I was able to grab the two city leaders’ attention long enough to take a picture with them. I was also able to corral the Ambassador and get one with him. I have to admit I am not a big fan of taking pictures with cell phones, but at that particular time, I sure was glad to know that my wife was an expert at using the cell phone to record history.

Fred Williams with San Antonio Mayor Taylor andNamibia Mayor  Muesee Kazapua

I am immensely grateful to my Mayor for inviting me to this event and to the African delegation for coming all the way from Namibia. I am also grateful to the Ambassador for flying from Washington, D.C., to help make this happen and to my wife for providing me with proof whenever I look at the pictures that this indeed really did happen, and I was not just dreaming of a better world.

Why I Wrote the Novel, “Fires of Greenwood”

firesbookDid you know that on the morning of June 1, 1921, over 7500 White Tulsans crossed over the Frisco railroad tracks into the African American section of the city and slaughtered over 300 men, women, and children?

Did you know that kerosene soaked explosives were dropped from low flying airplanes onto the African American community that same morning? It was the very first time that planes had been used to destroy people and property within the continental United States.

Did you know that every business building and all homes were fire bombed and burned to the ground in a 34 block radius of Black Wall Street?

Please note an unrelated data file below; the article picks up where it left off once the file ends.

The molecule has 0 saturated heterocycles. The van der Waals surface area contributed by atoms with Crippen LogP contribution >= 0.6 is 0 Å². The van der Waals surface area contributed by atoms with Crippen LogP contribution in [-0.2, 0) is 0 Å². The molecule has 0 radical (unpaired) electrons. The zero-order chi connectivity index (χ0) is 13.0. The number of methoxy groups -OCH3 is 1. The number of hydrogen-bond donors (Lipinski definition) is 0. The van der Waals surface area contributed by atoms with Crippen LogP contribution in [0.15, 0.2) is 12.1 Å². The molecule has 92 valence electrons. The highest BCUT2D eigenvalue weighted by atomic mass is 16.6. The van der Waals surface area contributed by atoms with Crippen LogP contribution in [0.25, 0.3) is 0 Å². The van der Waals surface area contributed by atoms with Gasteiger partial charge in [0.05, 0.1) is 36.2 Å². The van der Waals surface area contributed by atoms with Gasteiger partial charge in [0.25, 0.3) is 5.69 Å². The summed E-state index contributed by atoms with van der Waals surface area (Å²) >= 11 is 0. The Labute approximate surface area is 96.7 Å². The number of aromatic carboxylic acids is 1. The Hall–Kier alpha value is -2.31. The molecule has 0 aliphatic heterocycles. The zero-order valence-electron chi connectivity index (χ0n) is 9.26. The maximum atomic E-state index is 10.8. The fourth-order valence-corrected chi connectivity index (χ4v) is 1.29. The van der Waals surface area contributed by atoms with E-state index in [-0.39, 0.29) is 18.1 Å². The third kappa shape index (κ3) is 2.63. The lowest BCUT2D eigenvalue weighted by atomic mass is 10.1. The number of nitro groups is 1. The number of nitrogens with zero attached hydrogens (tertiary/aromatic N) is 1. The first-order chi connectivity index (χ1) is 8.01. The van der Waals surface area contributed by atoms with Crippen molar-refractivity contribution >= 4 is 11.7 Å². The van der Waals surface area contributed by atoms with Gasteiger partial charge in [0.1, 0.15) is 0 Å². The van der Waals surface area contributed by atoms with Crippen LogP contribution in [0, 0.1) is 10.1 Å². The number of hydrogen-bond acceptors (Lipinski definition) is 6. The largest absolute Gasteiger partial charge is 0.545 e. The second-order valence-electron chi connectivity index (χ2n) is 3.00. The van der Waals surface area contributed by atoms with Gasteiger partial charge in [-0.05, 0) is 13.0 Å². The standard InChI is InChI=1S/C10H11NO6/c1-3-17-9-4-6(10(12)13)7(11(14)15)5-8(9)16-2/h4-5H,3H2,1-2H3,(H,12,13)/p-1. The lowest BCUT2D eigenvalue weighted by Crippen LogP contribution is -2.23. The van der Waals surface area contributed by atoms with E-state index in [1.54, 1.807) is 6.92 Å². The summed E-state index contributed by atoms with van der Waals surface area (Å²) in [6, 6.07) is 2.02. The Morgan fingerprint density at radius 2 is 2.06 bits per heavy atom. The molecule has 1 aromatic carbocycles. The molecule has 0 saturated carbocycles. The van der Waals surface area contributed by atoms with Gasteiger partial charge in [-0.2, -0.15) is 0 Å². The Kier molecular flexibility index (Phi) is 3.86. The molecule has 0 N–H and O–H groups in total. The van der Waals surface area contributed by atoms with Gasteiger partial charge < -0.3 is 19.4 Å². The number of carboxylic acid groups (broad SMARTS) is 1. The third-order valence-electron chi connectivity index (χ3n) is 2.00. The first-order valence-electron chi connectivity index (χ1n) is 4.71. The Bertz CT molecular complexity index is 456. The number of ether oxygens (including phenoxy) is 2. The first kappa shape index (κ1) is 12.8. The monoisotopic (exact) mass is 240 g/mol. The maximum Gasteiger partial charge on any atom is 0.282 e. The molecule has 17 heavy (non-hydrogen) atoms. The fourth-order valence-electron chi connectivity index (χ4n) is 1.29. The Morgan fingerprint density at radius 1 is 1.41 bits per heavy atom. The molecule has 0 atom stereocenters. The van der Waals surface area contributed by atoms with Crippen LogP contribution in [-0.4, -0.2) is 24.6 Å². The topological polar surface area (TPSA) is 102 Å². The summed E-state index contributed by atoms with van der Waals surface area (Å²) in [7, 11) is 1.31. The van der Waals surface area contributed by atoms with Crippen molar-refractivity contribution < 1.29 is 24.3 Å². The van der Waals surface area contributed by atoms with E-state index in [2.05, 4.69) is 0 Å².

Did you know that after the attack, approximately 7,000 African American citizens were locked up in a concentration camp environment in their own country?

Did you know that the Black Veterans of World War I put up such a valiant fight that the racists in Tulsa never attempted to lynch another Black man in that city?

Did you know that out of the carnage and destruction rose a number of courageous Black men and women who we all should, today, consider our heroes?

If you had no knowledge of the Tulsa Riot of 1921, then you should make it a priority to purchase, Fires of Greenwood, an outstanding fictionalized version of that triumph and tragedy that happened on June 1, 1921, in the community known as Black Wall Street, in Tulsa, Oklahoma.

 

The novel is available on Amazon.com or Barnes and Noble.com or if you would like an autographed copy, please contact the author, Frederick Williams at fredwilliams@satx.rr.com.